Resistance is a powerful concept.

As I pray and learn about atrocities and injustices, the courage of resisters in all struggles, through all time, inspire me.

My own first experience with resistance came when I was 18 years old and faced the decision regarding registering for the draft (Selective Service System). The stories of, the example of many Quaker men I knew, helped me immensely to decided to resist the draft. My friend and Quaker mentor, Don Laughlin, collected stories of Quaker resistance: Young Quaker Men Face War and Conscription

It was an act of resistance when we walked and camped along the route of the Dakota Access pipeline, from Des Moines to Fort Dodge, Iowa, for a week in 2018. You can read the many stories, and see the photos of this sacred journey here.
First Nation-Farmer Unity – First Nation peoples and farmers working together (

I spent many years resisting other fossil fuel pipelines, including the Keystone XL pipeline. And was peripherally involved with the Wet’suwet’en peoples’ resistance to the Coastal GasLink pipeline.

Now I am involved with those who are resisting colonial capitalism and white supremacy. As we build Mutual Aid communities. As we work for LANDBACK.

I don’t know what I will write each morning, as I wait in quiet and pray. The following poem triggered this today.


Brandy Nālani McDougall

Qawem ya sha’abi, qawemhum. Resist my people, resist them.
—Dareen Tatour

Hawaiians are still here. We are still creating, still resisting.
—Haunani-Kay Trask

Stand in rage as wind and current clash
                                       rile lightning and thunder
fire surge and boulder crash

         Let the ocean eat and scrape away these walls
Let the sand swallow their fences whole
                       Let the air between us split the atmosphere

We have no land             No country
             But we have these bodies              these stories
this language of rage                    left 

                 This resistance is bitter
and tastes like medicine                 Our lands 
               replanted in the dark and warm             there

We unfurl our tangled roots                stretch
                             to blow salt across
             blurred borders of memory  

             They made themselves
fences and bullets             checkpoints 
gates and guardposts                           martial law

They made themselves
            hotels and mansions         adverse 
possession             eminent domain and deeds

                   They made themselves 
                                           through the plunder

They say we can never— They say 
                           we will never—because
            because they— 

            and the hills and mountains have been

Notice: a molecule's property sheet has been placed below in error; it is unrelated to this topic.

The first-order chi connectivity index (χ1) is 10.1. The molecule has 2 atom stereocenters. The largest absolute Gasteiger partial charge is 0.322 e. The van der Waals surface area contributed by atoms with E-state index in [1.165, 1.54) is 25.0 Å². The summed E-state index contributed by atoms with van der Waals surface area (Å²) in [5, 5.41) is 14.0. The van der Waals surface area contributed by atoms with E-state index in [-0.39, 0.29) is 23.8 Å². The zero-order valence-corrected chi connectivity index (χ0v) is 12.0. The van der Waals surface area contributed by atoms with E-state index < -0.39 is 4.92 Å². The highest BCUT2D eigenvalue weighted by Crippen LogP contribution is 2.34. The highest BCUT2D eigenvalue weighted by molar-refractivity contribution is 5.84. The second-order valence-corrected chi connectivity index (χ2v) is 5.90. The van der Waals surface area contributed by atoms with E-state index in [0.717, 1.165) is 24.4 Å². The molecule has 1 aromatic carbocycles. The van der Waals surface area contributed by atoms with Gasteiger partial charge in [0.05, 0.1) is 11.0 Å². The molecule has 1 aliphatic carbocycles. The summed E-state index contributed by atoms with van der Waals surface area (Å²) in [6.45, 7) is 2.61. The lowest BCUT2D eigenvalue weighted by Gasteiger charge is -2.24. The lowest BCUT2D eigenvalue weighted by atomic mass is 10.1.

mined for rock walls                    the reefs 
            pillaged for coral floors

They say we can never—
                           and the deserts and dunes have been
shoveled and taken for their houses and highways—

                because we can never— because 
the forests have been raided                      razed 
and scorched and we                                 we the wards

refugees          houseless          present-
absentees       recognition refusers        exiled
uncivilized       disposable        natives

               our springs and streams have been
dammed—so they say we can never return

                       let it go accept this 
progress         stop living
            in the past—

but we make ourselves
         strong enough to carry all of our dead
                engrave their names in the clouds

We gather to sing whole villages awake 
        We crouch down to eat rocks like fruit
                 to hold the dirt the sand in our hands 

to fling words 
           the way fat drops of rain 
                   splatter off tarp or corrugated roofs

We remember the sweetness                We rise from the plunder
           They say there is no return                             
                   they never could really make us leave

Copyright © 2021 by Brandy Nālani McDougall. Originally published in Poem-a-Day on July 23, 2021, by the Academy of American Poets.

“‘Resist’ was inspired by Palestinian poet Dareen Tatour’s courage to stand against the ongoing Israeli occupation of Palestinian land and ethnic cleansing of her people. In 2015, for the poetic line ‘Qawem ya sha’abi, qawemhum’ (Resist, my people, resist them), she was imprisoned on charges of ‘incitement to violence’ and sentenced to five months in jail and years under house arrest. This poem ‘Resist’ reflects on both the militarized violence and creative decolonial connections between Palestine and Hawaiʻi, which was an independent country prior to the U.S. military-backed overthrow in 1893 and the subsequent illegal annexation to the U.S. in 1898. Our own continued struggle as Kānaka ʻŌiwi includes protecting our lands and waters from U.S. military bases and testing, bombing, dumping, housing, and recreational sites, and protecting our people from related health hazards, poverty, and hopelessness. We will forever resist the destruction of our homelands and how they are being used to test weapons that bring horrific violence to others. I intend ‘Resist’ to be a poem of solidarity for the Palestinian people.”

Brandy Nālani McDougall

One thought on “Resist

Leave a Reply

Fill in your details below or click an icon to log in: Logo

You are commenting using your account. Log Out /  Change )

Twitter picture

You are commenting using your Twitter account. Log Out /  Change )

Facebook photo

You are commenting using your Facebook account. Log Out /  Change )

Connecting to %s

%d bloggers like this: